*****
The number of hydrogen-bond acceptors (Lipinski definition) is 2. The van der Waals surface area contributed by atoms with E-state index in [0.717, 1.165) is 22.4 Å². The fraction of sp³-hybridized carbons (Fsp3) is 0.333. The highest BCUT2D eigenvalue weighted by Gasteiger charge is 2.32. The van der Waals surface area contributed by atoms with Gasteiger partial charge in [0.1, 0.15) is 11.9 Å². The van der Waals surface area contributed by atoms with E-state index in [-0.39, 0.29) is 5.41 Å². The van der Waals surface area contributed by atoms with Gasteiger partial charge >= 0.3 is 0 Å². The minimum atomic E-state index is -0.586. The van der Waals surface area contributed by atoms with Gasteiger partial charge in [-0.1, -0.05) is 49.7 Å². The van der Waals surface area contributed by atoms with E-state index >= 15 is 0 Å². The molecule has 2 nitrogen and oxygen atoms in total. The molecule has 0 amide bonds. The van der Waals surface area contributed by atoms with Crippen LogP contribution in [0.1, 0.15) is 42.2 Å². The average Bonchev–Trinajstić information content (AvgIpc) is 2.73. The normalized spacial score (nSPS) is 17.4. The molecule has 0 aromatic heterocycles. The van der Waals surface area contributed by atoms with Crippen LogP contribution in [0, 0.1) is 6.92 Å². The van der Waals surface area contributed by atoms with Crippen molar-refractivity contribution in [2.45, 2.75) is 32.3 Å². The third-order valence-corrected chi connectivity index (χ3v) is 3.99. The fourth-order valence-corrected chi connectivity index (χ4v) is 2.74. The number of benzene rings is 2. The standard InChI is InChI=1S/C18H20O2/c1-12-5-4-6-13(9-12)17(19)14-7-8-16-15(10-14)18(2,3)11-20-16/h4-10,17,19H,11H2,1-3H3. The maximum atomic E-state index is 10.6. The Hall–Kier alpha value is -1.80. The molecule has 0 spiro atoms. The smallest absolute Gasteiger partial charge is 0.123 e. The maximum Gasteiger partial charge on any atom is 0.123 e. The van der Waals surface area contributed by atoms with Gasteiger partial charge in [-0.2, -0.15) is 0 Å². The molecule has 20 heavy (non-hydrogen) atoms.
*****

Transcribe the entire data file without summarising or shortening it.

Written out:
The number of hydrogen-bond acceptors (Lipinski definition) is 2. The van der Waals surface area contributed by atoms with E-state index in [0.717, 1.165) is 22.4 Å². The fraction of sp³-hybridized carbons (Fsp3) is 0.333. The highest BCUT2D eigenvalue weighted by Gasteiger charge is 2.32. The van der Waals surface area contributed by atoms with Gasteiger partial charge in [0.1, 0.15) is 11.9 Å². The van der Waals surface area contributed by atoms with E-state index in [-0.39, 0.29) is 5.41 Å². The van der Waals surface area contributed by atoms with Gasteiger partial charge >= 0.3 is 0 Å². The minimum atomic E-state index is -0.586. The van der Waals surface area contributed by atoms with Gasteiger partial charge in [-0.1, -0.05) is 49.7 Å². The van der Waals surface area contributed by atoms with E-state index >= 15 is 0 Å². The molecule has 2 nitrogen and oxygen atoms in total. The molecule has 0 amide bonds. The van der Waals surface area contributed by atoms with Crippen LogP contribution in [0.1, 0.15) is 42.2 Å². The average Bonchev–Trinajstić information content (AvgIpc) is 2.73. The normalized spacial score (nSPS) is 17.4. The molecule has 0 aromatic heterocycles. The van der Waals surface area contributed by atoms with Crippen LogP contribution in [0, 0.1) is 6.92 Å². The van der Waals surface area contributed by atoms with Crippen molar-refractivity contribution in [2.45, 2.75) is 32.3 Å². The third-order valence-corrected chi connectivity index (χ3v) is 3.99. The fourth-order valence-corrected chi connectivity index (χ4v) is 2.74. The number of benzene rings is 2. The standard InChI is InChI=1S/C18H20O2/c1-12-5-4-6-13(9-12)17(19)14-7-8-16-15(10-14)18(2,3)11-20-16/h4-10,17,19H,11H2,1-3H3. The maximum atomic E-state index is 10.6. The Hall–Kier alpha value is -1.80. The molecule has 0 spiro atoms. The smallest absolute Gasteiger partial charge is 0.123 e. The maximum Gasteiger partial charge on any atom is 0.123 e. The van der Waals surface area contributed by atoms with Gasteiger partial charge in [-0.2, -0.15) is 0 Å². The molecule has 20 heavy (non-hydrogen) atoms.